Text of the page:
This is really helpful to know, thank you. Is there a way of stopping certain ads from showing? Such as remarketing? Or do you suggest just letting Google do their thing?

      Sorry for all the questions, just trying to learn as much as I can about ads before I incorporate them on my site!
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  • Profile picture of the author Bright Future
    You cannot opt out of remarketing (and you shouldn't anyways because these can be some of the more expensive clicks) but you can block ads based on users’ interests and demographics. You can even block ads leading to specific URLs if you don't like a particular ad on your site.

    However, I've never done it and I don't think that you should. AdWords is an auction where all the different advertisers compete for clicks and theoretically if you exclude some of the participants, you end up earning less.
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    • Profile picture of the author RebeccaSpills
      Originally Posted by Bright Future View Post

      You cannot opt out of remarketing (and you shouldn't anyways because these can be some of the more expensive clicks) but you can block ads based on users' interests and demographics. You can even block ads leading to specific URLs if you don't like a particular ad on your site.

      However, I've never done it and I don't think that you should. AdWords is an auction where all the different advertisers compete for clicks and theoretically if you exclude some of the participants, you end up earning less.
      Perfect, thanks so much for all of your advice - that's extremely helpful!

      One more question (I promise). Do you think it's more profitable to use Google Ads or to advertise relevant affiliate products/services specifically within content? At the moment I've been adding in a relevant B2B product or service within big guide posts, when I think it's relevant. Is this a better route to go down than Google Ads? I don't want to overload people with dozens of adverts, so would prefer to use one over the other.
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  • Profile picture of the author Bright Future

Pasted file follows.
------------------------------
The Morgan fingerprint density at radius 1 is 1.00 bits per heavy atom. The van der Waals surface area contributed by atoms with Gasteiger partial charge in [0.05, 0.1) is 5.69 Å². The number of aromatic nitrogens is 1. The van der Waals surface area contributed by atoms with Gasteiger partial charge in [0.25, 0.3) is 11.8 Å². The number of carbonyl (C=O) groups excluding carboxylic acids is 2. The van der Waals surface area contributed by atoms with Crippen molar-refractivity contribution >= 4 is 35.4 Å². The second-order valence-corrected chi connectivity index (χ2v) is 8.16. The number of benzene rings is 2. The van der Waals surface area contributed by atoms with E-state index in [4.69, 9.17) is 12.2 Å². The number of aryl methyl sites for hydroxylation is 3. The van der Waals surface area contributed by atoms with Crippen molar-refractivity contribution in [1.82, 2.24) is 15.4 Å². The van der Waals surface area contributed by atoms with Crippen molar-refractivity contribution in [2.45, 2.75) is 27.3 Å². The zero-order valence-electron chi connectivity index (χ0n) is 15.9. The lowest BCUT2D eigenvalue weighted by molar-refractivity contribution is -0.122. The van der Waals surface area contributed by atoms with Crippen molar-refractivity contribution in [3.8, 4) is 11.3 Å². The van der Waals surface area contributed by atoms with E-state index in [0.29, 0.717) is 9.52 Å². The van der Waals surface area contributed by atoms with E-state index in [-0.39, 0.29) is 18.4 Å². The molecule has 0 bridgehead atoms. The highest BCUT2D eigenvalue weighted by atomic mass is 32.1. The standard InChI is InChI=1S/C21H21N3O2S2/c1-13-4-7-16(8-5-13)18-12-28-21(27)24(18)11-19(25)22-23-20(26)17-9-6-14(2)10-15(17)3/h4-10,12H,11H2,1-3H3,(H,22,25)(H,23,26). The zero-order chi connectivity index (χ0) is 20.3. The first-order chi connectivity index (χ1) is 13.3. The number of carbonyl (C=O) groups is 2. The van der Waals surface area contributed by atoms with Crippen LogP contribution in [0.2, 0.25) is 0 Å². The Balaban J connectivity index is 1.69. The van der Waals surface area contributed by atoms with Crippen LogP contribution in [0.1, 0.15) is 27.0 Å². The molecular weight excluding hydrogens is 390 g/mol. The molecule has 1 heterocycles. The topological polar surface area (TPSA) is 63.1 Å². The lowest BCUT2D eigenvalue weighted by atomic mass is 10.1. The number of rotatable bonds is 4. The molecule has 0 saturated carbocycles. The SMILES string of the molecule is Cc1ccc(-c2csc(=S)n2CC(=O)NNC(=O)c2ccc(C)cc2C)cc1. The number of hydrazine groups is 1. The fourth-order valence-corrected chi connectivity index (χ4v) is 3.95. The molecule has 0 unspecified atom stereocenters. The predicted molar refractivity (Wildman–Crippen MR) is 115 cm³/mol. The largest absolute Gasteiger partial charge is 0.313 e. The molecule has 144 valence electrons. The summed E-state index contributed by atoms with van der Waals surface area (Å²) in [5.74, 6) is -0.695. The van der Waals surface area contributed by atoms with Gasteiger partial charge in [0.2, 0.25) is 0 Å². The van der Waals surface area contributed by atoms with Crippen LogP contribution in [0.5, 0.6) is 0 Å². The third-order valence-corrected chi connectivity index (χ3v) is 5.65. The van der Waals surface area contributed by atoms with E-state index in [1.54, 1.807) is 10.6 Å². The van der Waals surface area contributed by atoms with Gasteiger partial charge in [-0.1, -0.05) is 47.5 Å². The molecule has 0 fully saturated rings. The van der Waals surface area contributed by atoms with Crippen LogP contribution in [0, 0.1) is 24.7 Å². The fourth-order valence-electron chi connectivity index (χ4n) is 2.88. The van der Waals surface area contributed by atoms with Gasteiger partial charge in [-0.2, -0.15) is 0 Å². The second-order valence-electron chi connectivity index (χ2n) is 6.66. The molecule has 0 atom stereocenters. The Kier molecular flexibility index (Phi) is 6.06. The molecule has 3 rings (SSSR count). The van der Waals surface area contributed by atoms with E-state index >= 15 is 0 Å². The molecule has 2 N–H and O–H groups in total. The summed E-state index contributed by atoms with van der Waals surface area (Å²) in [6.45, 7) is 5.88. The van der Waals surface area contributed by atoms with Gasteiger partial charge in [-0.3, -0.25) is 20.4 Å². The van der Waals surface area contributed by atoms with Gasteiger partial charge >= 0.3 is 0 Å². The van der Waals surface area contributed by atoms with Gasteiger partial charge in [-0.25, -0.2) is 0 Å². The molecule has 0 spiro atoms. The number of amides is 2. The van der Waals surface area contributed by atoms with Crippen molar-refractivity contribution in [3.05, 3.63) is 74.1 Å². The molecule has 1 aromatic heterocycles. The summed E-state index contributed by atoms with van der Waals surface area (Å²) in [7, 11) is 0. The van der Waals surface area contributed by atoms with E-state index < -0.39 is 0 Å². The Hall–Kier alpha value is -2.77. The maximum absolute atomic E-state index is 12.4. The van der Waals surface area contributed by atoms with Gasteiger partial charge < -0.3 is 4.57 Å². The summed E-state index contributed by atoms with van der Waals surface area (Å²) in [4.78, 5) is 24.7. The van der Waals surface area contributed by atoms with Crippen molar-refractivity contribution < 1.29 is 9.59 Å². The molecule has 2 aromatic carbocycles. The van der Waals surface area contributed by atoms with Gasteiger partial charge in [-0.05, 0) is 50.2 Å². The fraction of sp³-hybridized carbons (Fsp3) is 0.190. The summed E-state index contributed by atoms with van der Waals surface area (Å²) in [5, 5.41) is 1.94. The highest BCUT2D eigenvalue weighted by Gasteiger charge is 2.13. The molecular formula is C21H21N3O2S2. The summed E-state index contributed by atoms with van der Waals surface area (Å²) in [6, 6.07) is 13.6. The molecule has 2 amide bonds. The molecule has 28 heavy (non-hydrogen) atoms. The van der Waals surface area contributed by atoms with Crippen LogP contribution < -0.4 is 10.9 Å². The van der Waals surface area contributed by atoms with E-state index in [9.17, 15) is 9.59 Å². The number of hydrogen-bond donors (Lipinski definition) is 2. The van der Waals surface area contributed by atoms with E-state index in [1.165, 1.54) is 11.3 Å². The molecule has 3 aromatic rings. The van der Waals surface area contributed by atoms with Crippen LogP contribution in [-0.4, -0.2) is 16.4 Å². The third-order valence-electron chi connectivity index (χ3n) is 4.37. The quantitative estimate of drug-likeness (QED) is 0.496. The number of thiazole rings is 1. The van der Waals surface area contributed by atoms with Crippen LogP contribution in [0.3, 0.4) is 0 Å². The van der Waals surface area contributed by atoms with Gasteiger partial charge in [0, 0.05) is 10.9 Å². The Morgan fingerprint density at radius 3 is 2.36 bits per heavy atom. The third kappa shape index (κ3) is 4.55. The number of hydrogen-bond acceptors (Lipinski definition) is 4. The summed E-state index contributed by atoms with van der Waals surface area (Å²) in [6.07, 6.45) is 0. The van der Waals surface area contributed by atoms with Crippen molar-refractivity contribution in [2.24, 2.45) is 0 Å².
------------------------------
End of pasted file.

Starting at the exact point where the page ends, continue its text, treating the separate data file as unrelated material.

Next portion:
It's impossible to say what's more profitable for you without any testing.

    Adsense is sort of a lazy monetization method and you need lots of traffic to earn any significant amount. But it's also easier to get someone to click an ad rather than to click and buy something.

    I personally use Adsense + Amazon affiliate and I like both of them. And I didn't feel like adding Amazon affiliate offers hurt my Adsense revenue, so I'm happy to use both at the same time.
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  • Profile picture of the author ChrisBa
    Originally Posted by RebeccaSpills View Post

    Hi there!

    So, I've recently started working on a business advice site for UK businesses and I noticed there are quite a lot of high 'average bids' when I was doing keyword research.

    If I were to apply for AdSense in the future and the articles were optimised for some of those keywords, what would be the chances of the right ads showing?

    For example:

    An article on business gas suppliers - one of the average bids for one of the keywords was £30+ Does that mean I could expect a huge CPC on an advert that was targeted for that keyword? Or is the average bid thing a bit of a myth?

    I hope I'm making sense, just want to get my head around it.

    Thanks in advance
    The only way to know is to try it. It sounds like a good idea and it's worth trying.
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  • Profile picture of the author BeingSwaggatron
    If Google Ads have worked well for you in the past, then it should be good. Google Ads are the widely used since they are linked to everything everyone uses on the internet. However, try other option in case you fail any Google regulations.